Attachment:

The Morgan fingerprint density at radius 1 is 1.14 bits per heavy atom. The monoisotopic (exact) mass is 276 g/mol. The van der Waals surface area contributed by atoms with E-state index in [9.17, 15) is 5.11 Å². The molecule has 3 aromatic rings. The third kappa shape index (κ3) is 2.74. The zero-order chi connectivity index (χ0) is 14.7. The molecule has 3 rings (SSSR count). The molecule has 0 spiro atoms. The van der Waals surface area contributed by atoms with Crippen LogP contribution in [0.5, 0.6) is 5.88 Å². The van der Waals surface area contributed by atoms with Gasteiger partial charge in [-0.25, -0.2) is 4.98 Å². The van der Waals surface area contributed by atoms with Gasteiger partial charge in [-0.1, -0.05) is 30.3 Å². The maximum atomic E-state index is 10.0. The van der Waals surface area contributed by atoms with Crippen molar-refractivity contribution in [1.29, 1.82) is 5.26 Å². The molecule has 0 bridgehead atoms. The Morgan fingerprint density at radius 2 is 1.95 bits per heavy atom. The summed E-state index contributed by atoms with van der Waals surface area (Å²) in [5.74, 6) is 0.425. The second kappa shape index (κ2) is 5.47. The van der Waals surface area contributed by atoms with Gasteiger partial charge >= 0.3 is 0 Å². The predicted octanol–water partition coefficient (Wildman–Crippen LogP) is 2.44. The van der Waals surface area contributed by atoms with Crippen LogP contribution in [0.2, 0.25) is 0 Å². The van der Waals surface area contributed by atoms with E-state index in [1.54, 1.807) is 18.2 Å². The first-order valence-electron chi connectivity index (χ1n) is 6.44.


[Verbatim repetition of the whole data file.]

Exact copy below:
The Morgan fingerprint density at radius 1 is 1.14 bits per heavy atom. The monoisotopic (exact) mass is 276 g/mol. The van der Waals surface area contributed by atoms with E-state index in [9.17, 15) is 5.11 Å². The molecule has 3 aromatic rings. The third kappa shape index (κ3) is 2.74. The zero-order chi connectivity index (χ0) is 14.7. The molecule has 3 rings (SSSR count). The molecule has 0 spiro atoms. The van der Waals surface area contributed by atoms with Crippen LogP contribution in [0.5, 0.6) is 5.88 Å². The van der Waals surface area contributed by atoms with Gasteiger partial charge in [-0.25, -0.2) is 4.98 Å². The van der Waals surface area contributed by atoms with Gasteiger partial charge in [-0.1, -0.05) is 30.3 Å². The maximum atomic E-state index is 10.0. The van der Waals surface area contributed by atoms with Crippen molar-refractivity contribution in [1.29, 1.82) is 5.26 Å². The molecule has 0 bridgehead atoms. The Morgan fingerprint density at radius 2 is 1.95 bits per heavy atom. The summed E-state index contributed by atoms with van der Waals surface area (Å²) in [5.74, 6) is 0.425. The second kappa shape index (κ2) is 5.47. The van der Waals surface area contributed by atoms with Gasteiger partial charge >= 0.3 is 0 Å². The predicted octanol–water partition coefficient (Wildman–Crippen LogP) is 2.44. The van der Waals surface area contributed by atoms with Crippen LogP contribution in [0.2, 0.25) is 0 Å². The van der Waals surface area contributed by atoms with E-state index in [1.54, 1.807) is 18.2 Å². The first-order valence-electron chi connectivity index (χ1n) is 6.44.